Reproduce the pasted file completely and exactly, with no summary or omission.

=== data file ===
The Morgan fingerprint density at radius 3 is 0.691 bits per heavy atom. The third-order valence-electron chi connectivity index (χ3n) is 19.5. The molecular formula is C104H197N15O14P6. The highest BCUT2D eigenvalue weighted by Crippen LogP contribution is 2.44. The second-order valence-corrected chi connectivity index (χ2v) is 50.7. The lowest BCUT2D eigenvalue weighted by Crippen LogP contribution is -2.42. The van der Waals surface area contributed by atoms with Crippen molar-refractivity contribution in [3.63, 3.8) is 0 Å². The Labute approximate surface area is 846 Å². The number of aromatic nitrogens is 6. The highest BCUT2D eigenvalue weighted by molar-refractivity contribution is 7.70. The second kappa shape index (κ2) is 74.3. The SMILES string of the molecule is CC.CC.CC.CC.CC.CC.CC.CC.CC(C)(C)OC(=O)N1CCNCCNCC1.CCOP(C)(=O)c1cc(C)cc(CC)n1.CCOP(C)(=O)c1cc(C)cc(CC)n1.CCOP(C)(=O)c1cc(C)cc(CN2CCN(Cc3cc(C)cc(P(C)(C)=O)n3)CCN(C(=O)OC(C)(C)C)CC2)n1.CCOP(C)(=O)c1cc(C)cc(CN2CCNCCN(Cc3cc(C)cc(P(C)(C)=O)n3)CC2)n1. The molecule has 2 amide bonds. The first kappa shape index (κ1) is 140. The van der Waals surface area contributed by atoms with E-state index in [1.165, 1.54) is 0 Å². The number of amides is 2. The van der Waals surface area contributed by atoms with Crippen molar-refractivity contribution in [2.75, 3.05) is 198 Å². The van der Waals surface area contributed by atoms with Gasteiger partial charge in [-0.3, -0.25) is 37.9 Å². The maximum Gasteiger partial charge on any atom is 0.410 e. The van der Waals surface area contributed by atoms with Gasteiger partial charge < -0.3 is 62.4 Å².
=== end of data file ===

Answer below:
The Morgan fingerprint density at radius 3 is 0.691 bits per heavy atom. The third-order valence-electron chi connectivity index (χ3n) is 19.5. The molecular formula is C104H197N15O14P6. The highest BCUT2D eigenvalue weighted by Crippen LogP contribution is 2.44. The second-order valence-corrected chi connectivity index (χ2v) is 50.7. The lowest BCUT2D eigenvalue weighted by Crippen LogP contribution is -2.42. The van der Waals surface area contributed by atoms with Crippen molar-refractivity contribution in [3.63, 3.8) is 0 Å². The Labute approximate surface area is 846 Å². The number of aromatic nitrogens is 6. The highest BCUT2D eigenvalue weighted by molar-refractivity contribution is 7.70. The second kappa shape index (κ2) is 74.3. The SMILES string of the molecule is CC.CC.CC.CC.CC.CC.CC.CC.CC(C)(C)OC(=O)N1CCNCCNCC1.CCOP(C)(=O)c1cc(C)cc(CC)n1.CCOP(C)(=O)c1cc(C)cc(CC)n1.CCOP(C)(=O)c1cc(C)cc(CN2CCN(Cc3cc(C)cc(P(C)(C)=O)n3)CCN(C(=O)OC(C)(C)C)CC2)n1.CCOP(C)(=O)c1cc(C)cc(CN2CCNCCN(Cc3cc(C)cc(P(C)(C)=O)n3)CC2)n1. The molecule has 2 amide bonds. The first kappa shape index (κ1) is 140. The van der Waals surface area contributed by atoms with E-state index in [1.165, 1.54) is 0 Å². The number of amides is 2. The van der Waals surface area contributed by atoms with Crippen molar-refractivity contribution in [2.75, 3.05) is 198 Å². The van der Waals surface area contributed by atoms with Gasteiger partial charge in [-0.3, -0.25) is 37.9 Å². The maximum Gasteiger partial charge on any atom is 0.410 e. The van der Waals surface area contributed by atoms with Gasteiger partial charge < -0.3 is 62.4 Å².